• Saturday, June 15, 2024
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Ransomware victims paid 94 percent of initial ransom amounts — Report

Ransomware attack: Retail sector emerges second most targeted

Victims of ransomware paid 94 percent of ransom amounts in 2023, Sophos has revealed.

The report, ‘The State of Ransomware,’ disclosed that negotiation on ransom amounts occurs in the majority of cases and that the eventual amount paid by respondents was usually 94 percent of the original demanded, on average.

“Diving deeper, we see that all revenue groups except the very largest were able to reduce the size of the ransom payment. The $50 million – $250 million segments paid the lowest proportion of the initial demand (84 percent). The only group to pay more than the initial ask is the $5 billion + segment, which covered, on average, 115 percent of the ransom demand.

“Less than one quarter – 24 percent of those who pay the ransom hand over the amount originally requested, and 44 percent of respondents reported paying less than the original demand,” the cybersecurity firm said.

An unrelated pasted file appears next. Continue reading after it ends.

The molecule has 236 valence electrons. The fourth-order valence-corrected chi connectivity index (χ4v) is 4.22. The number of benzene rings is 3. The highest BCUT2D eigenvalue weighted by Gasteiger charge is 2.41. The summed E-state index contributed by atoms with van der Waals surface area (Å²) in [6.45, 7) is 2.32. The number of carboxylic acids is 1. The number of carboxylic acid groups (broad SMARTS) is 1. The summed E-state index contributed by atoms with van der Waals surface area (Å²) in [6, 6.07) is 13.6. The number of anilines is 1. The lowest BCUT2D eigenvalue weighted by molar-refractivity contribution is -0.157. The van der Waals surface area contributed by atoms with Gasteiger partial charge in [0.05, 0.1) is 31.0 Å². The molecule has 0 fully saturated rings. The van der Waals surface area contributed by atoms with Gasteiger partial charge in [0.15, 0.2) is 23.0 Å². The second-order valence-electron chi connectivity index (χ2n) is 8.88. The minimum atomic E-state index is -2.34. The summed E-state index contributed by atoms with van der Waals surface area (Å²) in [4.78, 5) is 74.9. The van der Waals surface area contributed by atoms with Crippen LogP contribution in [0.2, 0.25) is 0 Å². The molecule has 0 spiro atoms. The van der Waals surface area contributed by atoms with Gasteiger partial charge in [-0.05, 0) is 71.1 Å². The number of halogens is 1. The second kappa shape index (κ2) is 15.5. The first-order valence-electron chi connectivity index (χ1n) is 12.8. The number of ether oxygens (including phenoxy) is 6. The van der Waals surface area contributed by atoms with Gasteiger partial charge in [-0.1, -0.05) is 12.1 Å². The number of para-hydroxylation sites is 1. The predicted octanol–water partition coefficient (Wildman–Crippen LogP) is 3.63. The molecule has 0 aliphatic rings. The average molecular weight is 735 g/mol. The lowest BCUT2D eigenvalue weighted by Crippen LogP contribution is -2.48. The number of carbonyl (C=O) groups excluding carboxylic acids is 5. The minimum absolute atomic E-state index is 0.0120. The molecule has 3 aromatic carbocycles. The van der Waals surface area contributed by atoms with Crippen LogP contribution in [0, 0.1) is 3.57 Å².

Sophos further disclosed that the average ransom payment has increased by 500 percent in the last year with organisations reporting average costs of $2 million, up from $400,000 in 2023.

“Organisations that paid the ransom reported an average payment of $2 million, up from $400,000 in 2023. However, ransoms are just one part of the cost. Excluding ransoms, the survey found the average recovery cost reached $2.73 million, an increase of almost $1 million since the $1.82 million that Sophos reported in 2023,” it explained.

Despite the high ransom numbers, this year’s survey indicated a slight reduction in the rate of ransomware attacks, with 59 percent of organisations been hit, compared with 66 percent in 2023.

The 2024 report also found that 63 percent of ransom demands were for $1 million or more, with 30 percent for over $5 million, suggesting ransomware operators are seeking huge payoffs.

John Shier, Sophos’s field CTO, advised, “We must not let the slight dip in attack rates give us a sense of complacency. Ransomware attacks are still the most dominant threat today and are fueling the cybercrime economy.

“Without ransomware, we would not see the same variety and volume of precursor threats and services that feed into these attacks. The skyrocketing costs of ransomware attacks belie the fact that this is an equal-opportunity crime.”